“Be sure that you understand that each stage is clearly defined. Number two, have someone test your assumptions. And number three, validate your progress with the customer.” – Steve Gielda in today’s Tip 993
How do you avoid opportunities from stalling in your pipeline process?
Join the conversation below and learn more about Steve!
Steve Gielda on LinkedIn
Have feedback? Want to share a sales tip? Call or text the Sales Success Hotline: 512-777-1442 or Email: [email protected]
Scott Ingram: You’re listening to the Daily Sales Tips podcast and I’m your host, Scott Ingram. Today’s tip comes from Steve Gielda. Steve is a global Sales Enablement expert that has helped over 15,000 sales and marketing professionals improve their field effectiveness. Working with clients in the IT, Finance, Medical Device, and Pharmaceutical markets, he and his team have helped their clients identify and exceed their key business metrics. Here he is:
Steve Gielda: So here are three tips on how to avoid opportunities from stalling in your pipeline process. The first tip is to ensure that each stage of your pipeline process is clearly defined. Too often we work with customers that have some very generic headings for each of their stages, but they’re not defined much beyond that. It’s okay to have a stage called prospecting or inquiry or demonstration or negotiation, but those terms are too vague, and they mean different things to different people. So we would encourage you to be sure that each stage is clearly defined by a set of strategic actions or milestones. We call a critical milestone, a strategic action that if not accomplished, puts the opportunity at risk. That risk could mean it stalls, or it could mean even worse that it’s lost. So think about what are the critical actions or critical milestones that define each stage? What are the things that you must accomplish in stage one or stage two or stage three? That if those things are not done, puts the opportunity at risk? So that’s kind of my first tip here for you guys.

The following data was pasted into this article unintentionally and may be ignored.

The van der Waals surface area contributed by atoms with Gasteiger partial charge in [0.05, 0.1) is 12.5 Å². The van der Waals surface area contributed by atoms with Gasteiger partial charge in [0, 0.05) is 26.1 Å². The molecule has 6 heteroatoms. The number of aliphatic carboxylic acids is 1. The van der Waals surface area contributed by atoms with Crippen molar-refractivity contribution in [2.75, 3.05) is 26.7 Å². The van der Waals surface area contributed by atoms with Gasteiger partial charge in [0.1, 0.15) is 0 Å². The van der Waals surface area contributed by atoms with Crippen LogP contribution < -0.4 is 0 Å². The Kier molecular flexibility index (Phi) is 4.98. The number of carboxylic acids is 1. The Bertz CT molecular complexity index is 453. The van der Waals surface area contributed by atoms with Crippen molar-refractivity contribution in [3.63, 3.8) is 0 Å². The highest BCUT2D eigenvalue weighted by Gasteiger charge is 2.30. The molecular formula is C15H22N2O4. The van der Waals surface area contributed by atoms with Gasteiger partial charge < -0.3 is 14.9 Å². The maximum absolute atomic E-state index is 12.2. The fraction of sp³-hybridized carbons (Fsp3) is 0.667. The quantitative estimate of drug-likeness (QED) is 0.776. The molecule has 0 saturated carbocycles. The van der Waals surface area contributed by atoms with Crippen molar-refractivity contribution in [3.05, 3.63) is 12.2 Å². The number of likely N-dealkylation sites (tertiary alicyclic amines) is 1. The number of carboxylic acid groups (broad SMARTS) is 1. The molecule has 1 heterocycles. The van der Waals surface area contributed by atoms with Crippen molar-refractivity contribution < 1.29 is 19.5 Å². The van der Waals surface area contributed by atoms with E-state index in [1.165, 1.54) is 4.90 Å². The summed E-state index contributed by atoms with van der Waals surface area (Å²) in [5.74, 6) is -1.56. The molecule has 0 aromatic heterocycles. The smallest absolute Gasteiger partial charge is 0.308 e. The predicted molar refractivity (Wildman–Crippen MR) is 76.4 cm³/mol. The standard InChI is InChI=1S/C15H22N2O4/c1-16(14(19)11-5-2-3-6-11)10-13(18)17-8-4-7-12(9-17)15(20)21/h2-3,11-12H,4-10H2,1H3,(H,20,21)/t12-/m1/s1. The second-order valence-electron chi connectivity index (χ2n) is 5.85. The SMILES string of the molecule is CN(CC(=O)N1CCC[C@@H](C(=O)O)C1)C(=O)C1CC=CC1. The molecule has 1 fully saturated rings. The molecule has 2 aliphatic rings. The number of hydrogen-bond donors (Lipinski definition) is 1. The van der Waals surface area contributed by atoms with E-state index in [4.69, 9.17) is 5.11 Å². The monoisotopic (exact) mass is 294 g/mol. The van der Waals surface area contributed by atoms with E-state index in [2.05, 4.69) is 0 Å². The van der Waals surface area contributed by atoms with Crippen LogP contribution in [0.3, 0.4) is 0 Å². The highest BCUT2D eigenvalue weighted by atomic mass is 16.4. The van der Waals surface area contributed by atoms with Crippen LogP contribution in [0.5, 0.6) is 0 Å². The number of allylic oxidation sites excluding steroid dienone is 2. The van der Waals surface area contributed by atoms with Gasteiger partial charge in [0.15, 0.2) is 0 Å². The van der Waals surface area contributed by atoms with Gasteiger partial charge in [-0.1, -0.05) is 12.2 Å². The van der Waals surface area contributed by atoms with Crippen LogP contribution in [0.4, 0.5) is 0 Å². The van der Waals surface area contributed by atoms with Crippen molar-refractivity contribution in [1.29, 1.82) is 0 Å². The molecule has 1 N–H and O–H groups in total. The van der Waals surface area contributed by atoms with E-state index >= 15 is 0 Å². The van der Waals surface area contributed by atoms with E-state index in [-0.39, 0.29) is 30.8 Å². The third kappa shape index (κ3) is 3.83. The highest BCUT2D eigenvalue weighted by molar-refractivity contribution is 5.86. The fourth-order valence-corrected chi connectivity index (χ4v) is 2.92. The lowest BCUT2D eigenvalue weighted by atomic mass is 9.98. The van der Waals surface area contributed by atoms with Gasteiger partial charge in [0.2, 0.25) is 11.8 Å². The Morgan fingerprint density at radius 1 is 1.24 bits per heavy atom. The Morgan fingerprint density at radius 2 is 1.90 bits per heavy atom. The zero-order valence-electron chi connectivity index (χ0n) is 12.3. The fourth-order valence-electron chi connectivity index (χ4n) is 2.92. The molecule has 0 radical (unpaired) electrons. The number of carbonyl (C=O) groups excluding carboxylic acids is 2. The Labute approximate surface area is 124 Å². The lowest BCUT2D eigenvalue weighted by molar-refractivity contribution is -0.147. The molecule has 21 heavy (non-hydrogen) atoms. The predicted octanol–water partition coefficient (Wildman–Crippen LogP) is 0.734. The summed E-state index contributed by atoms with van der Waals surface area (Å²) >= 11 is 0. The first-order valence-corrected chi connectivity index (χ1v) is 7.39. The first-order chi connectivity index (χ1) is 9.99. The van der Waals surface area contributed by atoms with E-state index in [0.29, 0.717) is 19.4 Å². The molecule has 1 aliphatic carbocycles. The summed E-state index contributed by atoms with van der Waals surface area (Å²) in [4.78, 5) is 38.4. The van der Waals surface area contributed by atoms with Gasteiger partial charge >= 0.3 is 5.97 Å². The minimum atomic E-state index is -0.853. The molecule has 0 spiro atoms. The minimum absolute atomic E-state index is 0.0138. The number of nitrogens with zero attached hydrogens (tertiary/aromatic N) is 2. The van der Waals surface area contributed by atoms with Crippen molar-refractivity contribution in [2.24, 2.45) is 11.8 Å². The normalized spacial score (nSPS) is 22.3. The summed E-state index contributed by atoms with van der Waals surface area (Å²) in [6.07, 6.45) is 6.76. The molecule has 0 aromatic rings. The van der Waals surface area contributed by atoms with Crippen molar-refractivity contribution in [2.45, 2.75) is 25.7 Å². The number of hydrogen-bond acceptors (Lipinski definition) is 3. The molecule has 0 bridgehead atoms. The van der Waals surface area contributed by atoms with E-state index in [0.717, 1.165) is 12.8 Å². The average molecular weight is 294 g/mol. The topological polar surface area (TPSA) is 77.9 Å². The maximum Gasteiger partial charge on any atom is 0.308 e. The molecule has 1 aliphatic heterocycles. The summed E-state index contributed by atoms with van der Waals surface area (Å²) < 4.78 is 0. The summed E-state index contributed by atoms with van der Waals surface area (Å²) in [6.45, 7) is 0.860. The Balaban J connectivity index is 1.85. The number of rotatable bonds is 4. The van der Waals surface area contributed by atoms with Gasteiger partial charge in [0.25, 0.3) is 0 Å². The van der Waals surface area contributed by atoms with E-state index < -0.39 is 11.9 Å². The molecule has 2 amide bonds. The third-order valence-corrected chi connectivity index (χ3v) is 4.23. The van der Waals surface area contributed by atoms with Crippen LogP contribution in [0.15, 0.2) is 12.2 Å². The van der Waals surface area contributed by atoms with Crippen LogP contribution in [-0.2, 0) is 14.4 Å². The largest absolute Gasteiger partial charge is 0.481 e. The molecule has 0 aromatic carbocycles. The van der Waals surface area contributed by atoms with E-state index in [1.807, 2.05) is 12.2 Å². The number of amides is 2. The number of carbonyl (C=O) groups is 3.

My second tip is to have someone test your assumptions, whether it be a manager, whether it be a peer. Have somebody test your understanding that those critical milestones have, in fact, been done. So, for example, if one of your critical milestones is to in fact develop a proactive strategy to neutralize in the adversaries, how do you know that’s really been done? Talk it over with someone because we can, If we’re really close to the account, we can actually make assumptions that people are, in fact, been neutralized or removed from the influence or have less influence or maybe have been conditioned to come more on our side and or maybe moving more towards that side of the advocacy because we’re so close to it. Have someone test your assumptions. Have them ask questions that you may not be thinking about to validate that the milestones that you have put forth in each stage have, in fact, been completed. One of the worst things that we can do is assume that certain things have been done to its fullest capability, only to find out later on that they haven’t been done. For example, if we find out that it’s important for us to one of our critical milestones is to identify the decision criteria our customers using to compare us against the competition. One of the things we often find out is that those things are not fully vetted, and therefore when we come to a decision and we lose. We often will blame price, but really, in reality, we come to find out we never really understood the different decision criteria of the top two key influencers. So have somebody validate or test your assumptions.
And the last tip that I have is to validate your progress in the process with an advocate inside the account. So check with them. If there are critical milestones that need to be done, such as, you need to understand what the critical business metrics are of your client. Well, test those. Test those with your advocate. Test with your advocate whether or not certain other adversaries are neutralized. Test your understanding around the decision criteria. Test your understanding around any potential objections that might be, that might have come up. So validate things with your customer. What you’ll gain from is we got a lot more clear insights, many additional clear insights as to really where you are.
So those are just three tips. Be sure that you understand that each stage is clearly defined. Number two, have someone test your assumptions. And number three, validate your progress with the customer. I hope these help and I look forward talking to you soon.
Scott Ingram: For links to connect with Steve and Ignite Selling, just click over to DailySales.Tips/993 and we’ll have everything for you there. Once you’ve clicked over there, be sure to click back here tomorrow for another great sales tip. Thanks for listening!